There are no flies on Nottingham Playhouse’s most exemplary production of Kemp Powers’ powerful play One Night In Miami. Yet we, as voyeuristic onlookers are the fascinated proverbial flies buzzing from wall to wall, dipping into the drama’s deliciously tasty ice cream moments and hanging on to every word of the four superb actors playing Cassius Clay, Malcolm X, Sam Cooke and Jim Brown.
This regional premiere of One Night In Miami is the perfect drama. It is exciting, wryly funny, totally involving and poignant in its reflections. It has a great deal of dramatic soul, both empathetically and musically. It is a slice of 1960s US Black Civil Rights history revisited and contains overriding socio-political themes that still resonate today including, white privilege, the struggle and desire for true cultural integration in our world against direct and covert aspects of racism. It is also about the four characters’ strengths and ambitions as black men in 1960s America.
This evening’s incredibly diverse audience has everyone sympathetically and whole-heartedly engaging in director Matthew Xia’s top class production. The brilliant cast is made up of Christopher Colquhoun (Malcolm X), Conor Glean (Cassis Clay), Matt Henry (Sam Cooke), Miles Yekinni (Jim Brown) with Oseloka Obi (Jamaal) and André Squire (Kareem).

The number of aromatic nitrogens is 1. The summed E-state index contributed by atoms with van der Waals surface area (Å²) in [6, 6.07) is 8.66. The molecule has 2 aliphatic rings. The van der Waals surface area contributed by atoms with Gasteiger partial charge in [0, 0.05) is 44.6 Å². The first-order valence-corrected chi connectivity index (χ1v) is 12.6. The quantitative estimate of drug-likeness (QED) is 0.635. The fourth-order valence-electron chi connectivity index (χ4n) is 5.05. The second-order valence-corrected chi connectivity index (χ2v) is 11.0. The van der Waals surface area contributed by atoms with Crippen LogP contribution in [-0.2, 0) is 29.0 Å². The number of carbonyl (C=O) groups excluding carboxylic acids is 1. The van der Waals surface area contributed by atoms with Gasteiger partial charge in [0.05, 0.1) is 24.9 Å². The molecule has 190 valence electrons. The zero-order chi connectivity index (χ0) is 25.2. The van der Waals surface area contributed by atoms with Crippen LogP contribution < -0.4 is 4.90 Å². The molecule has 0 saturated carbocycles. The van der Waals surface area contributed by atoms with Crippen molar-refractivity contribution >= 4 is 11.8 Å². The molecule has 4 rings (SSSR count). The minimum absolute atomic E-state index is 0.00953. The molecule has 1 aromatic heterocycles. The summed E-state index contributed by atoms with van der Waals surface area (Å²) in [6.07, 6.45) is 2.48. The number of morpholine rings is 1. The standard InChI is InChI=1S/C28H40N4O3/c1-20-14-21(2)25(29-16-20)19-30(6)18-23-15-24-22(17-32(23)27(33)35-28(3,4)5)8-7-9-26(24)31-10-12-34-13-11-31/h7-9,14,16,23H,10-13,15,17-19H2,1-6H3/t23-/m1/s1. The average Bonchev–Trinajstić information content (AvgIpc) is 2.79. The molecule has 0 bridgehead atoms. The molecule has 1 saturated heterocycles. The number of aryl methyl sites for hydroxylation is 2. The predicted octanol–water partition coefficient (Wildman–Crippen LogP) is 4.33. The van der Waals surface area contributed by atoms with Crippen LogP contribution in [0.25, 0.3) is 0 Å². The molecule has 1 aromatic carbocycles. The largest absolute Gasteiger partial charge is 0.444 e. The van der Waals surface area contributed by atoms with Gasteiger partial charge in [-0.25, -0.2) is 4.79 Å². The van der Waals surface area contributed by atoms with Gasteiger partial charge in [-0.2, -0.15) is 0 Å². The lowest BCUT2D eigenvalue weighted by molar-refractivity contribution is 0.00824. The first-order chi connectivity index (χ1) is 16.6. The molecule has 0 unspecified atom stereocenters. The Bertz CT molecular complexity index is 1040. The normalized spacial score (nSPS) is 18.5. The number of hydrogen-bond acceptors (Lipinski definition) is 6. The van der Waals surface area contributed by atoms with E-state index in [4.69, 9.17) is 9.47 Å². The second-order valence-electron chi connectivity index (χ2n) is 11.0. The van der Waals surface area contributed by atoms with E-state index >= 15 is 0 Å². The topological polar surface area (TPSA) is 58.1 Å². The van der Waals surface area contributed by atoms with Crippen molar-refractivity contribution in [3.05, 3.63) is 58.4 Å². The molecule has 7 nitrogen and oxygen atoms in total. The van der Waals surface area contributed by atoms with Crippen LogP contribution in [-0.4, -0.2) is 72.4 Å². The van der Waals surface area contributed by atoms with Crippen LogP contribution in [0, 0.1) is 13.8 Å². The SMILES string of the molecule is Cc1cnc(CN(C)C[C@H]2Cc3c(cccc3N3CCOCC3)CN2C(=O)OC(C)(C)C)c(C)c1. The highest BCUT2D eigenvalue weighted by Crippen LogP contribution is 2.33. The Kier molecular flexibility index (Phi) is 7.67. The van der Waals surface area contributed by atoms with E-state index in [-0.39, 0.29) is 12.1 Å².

The four main protagonists stand out for the authenticity of their characters, the accurate vocal tones and accents, their great humour and the integrity and vitality of their playing. Henry’s deeply soulful singing as Sam Cooke is outstanding. Obi and Squire as Kareem and Jamaal, the Nation of Islam guards at the hotel, give terrifically understated performances. As far as people perfect- pitch perfect – high quality theatre goes, One Night In Miami has it all.
We cannot review this without mentioning the other formidable star of this play. And that is the amazing set design by Grace Smart who also worked with director Matthew Xia at Nottingham Playhouse on another important #BlackLivesMatter show last year – Mufaro Makubika’s Shebeen.
The pastel coloured set proves much more than a beautifully recreated 1964 style hotel room in Florida but to explain why would be a big time spoiler on some superb dramatic effects. Linbury Prize winning designer Grace Smart excels with her One Night In Miami stage creation. Cairán Cunnigham’s lighting design and Max Pappenheim’s sound design are professionally superb.
One Night In Miami is witty, entertaining and dramatically educational. Highly recommended. Runs at Nottingham Playhouse until Sat 22nd June.
Kemp Powers’ One Night In Miami is produced with special arrangement with ABKCO.
Production photos credit. Richard Hubert Smith.
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